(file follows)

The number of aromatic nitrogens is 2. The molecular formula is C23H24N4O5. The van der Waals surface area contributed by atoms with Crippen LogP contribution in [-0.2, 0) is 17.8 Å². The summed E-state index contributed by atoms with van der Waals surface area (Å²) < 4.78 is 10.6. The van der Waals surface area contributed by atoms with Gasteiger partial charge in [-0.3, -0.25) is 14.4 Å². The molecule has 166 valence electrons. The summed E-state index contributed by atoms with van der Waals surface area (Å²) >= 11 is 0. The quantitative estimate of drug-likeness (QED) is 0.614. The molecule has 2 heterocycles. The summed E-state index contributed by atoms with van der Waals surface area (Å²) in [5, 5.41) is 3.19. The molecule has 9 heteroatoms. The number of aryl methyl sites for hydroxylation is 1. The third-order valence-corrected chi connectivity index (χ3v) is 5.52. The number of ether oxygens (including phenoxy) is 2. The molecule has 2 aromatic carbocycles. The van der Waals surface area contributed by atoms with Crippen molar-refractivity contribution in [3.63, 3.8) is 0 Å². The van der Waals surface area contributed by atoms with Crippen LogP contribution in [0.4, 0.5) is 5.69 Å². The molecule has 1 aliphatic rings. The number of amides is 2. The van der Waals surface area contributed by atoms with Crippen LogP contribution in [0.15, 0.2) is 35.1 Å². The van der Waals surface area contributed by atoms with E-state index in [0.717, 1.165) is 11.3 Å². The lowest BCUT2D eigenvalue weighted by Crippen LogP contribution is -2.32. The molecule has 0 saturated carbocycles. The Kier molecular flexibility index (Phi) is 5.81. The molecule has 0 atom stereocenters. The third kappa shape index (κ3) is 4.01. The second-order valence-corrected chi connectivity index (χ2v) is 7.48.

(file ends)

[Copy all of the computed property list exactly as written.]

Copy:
The number of aromatic nitrogens is 2. The molecular formula is C23H24N4O5. The van der Waals surface area contributed by atoms with Crippen LogP contribution in [-0.2, 0) is 17.8 Å². The summed E-state index contributed by atoms with van der Waals surface area (Å²) < 4.78 is 10.6. The van der Waals surface area contributed by atoms with Gasteiger partial charge in [-0.3, -0.25) is 14.4 Å². The molecule has 166 valence electrons. The summed E-state index contributed by atoms with van der Waals surface area (Å²) >= 11 is 0. The quantitative estimate of drug-likeness (QED) is 0.614. The molecule has 2 heterocycles. The summed E-state index contributed by atoms with van der Waals surface area (Å²) in [5, 5.41) is 3.19. The molecule has 9 heteroatoms. The number of aryl methyl sites for hydroxylation is 1. The third-order valence-corrected chi connectivity index (χ3v) is 5.52. The number of ether oxygens (including phenoxy) is 2. The molecule has 2 aromatic carbocycles. The van der Waals surface area contributed by atoms with Crippen molar-refractivity contribution in [3.63, 3.8) is 0 Å². The van der Waals surface area contributed by atoms with Crippen LogP contribution in [0.4, 0.5) is 5.69 Å². The molecule has 1 aliphatic rings. The number of amides is 2. The van der Waals surface area contributed by atoms with Crippen LogP contribution in [0.15, 0.2) is 35.1 Å². The van der Waals surface area contributed by atoms with E-state index in [0.717, 1.165) is 11.3 Å². The lowest BCUT2D eigenvalue weighted by Crippen LogP contribution is -2.32. The molecule has 0 saturated carbocycles. The Kier molecular flexibility index (Phi) is 5.81. The molecule has 0 atom stereocenters. The third kappa shape index (κ3) is 4.01. The second-order valence-corrected chi connectivity index (χ2v) is 7.48.